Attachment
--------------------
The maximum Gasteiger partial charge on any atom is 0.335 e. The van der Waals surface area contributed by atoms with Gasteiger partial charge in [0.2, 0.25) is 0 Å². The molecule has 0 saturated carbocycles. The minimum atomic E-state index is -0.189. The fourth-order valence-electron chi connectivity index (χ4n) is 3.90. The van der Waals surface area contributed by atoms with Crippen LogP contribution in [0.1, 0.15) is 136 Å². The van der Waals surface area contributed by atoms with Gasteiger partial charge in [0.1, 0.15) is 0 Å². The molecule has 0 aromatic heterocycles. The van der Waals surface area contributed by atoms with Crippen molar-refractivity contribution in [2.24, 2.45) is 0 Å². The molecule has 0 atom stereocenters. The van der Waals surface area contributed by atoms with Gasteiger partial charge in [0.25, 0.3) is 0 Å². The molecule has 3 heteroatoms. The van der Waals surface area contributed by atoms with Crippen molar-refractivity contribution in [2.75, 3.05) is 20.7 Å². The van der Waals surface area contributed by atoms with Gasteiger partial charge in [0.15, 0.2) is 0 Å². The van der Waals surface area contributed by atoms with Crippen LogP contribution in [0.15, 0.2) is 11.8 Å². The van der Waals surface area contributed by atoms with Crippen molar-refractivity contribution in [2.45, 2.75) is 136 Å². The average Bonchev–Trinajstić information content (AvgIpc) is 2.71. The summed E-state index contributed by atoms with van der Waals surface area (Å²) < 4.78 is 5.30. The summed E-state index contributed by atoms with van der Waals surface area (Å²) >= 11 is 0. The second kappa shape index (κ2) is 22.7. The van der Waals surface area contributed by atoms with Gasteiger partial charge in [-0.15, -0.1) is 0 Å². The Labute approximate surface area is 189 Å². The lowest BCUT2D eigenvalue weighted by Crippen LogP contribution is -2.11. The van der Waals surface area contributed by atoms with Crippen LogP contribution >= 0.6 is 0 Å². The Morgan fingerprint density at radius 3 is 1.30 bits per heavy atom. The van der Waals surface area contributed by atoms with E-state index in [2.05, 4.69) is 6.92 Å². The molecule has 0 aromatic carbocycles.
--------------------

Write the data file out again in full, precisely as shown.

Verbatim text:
The maximum Gasteiger partial charge on any atom is 0.335 e. The van der Waals surface area contributed by atoms with Gasteiger partial charge in [0.2, 0.25) is 0 Å². The molecule has 0 saturated carbocycles. The minimum atomic E-state index is -0.189. The fourth-order valence-electron chi connectivity index (χ4n) is 3.90. The van der Waals surface area contributed by atoms with Crippen LogP contribution in [0.1, 0.15) is 136 Å². The van der Waals surface area contributed by atoms with Gasteiger partial charge in [0.1, 0.15) is 0 Å². The molecule has 0 aromatic heterocycles. The van der Waals surface area contributed by atoms with Crippen molar-refractivity contribution in [2.24, 2.45) is 0 Å². The molecule has 0 atom stereocenters. The van der Waals surface area contributed by atoms with Gasteiger partial charge in [0.25, 0.3) is 0 Å². The molecule has 3 heteroatoms. The van der Waals surface area contributed by atoms with Crippen molar-refractivity contribution in [2.75, 3.05) is 20.7 Å². The van der Waals surface area contributed by atoms with Gasteiger partial charge in [0.15, 0.2) is 0 Å². The van der Waals surface area contributed by atoms with Crippen LogP contribution in [0.15, 0.2) is 11.8 Å². The van der Waals surface area contributed by atoms with Crippen molar-refractivity contribution in [2.45, 2.75) is 136 Å². The average Bonchev–Trinajstić information content (AvgIpc) is 2.71. The summed E-state index contributed by atoms with van der Waals surface area (Å²) < 4.78 is 5.30. The summed E-state index contributed by atoms with van der Waals surface area (Å²) >= 11 is 0. The second kappa shape index (κ2) is 22.7. The van der Waals surface area contributed by atoms with Gasteiger partial charge in [-0.15, -0.1) is 0 Å². The Labute approximate surface area is 189 Å². The lowest BCUT2D eigenvalue weighted by Crippen LogP contribution is -2.11. The van der Waals surface area contributed by atoms with Crippen LogP contribution >= 0.6 is 0 Å². The Morgan fingerprint density at radius 3 is 1.30 bits per heavy atom. The van der Waals surface area contributed by atoms with E-state index in [2.05, 4.69) is 6.92 Å². The molecule has 0 aromatic carbocycles.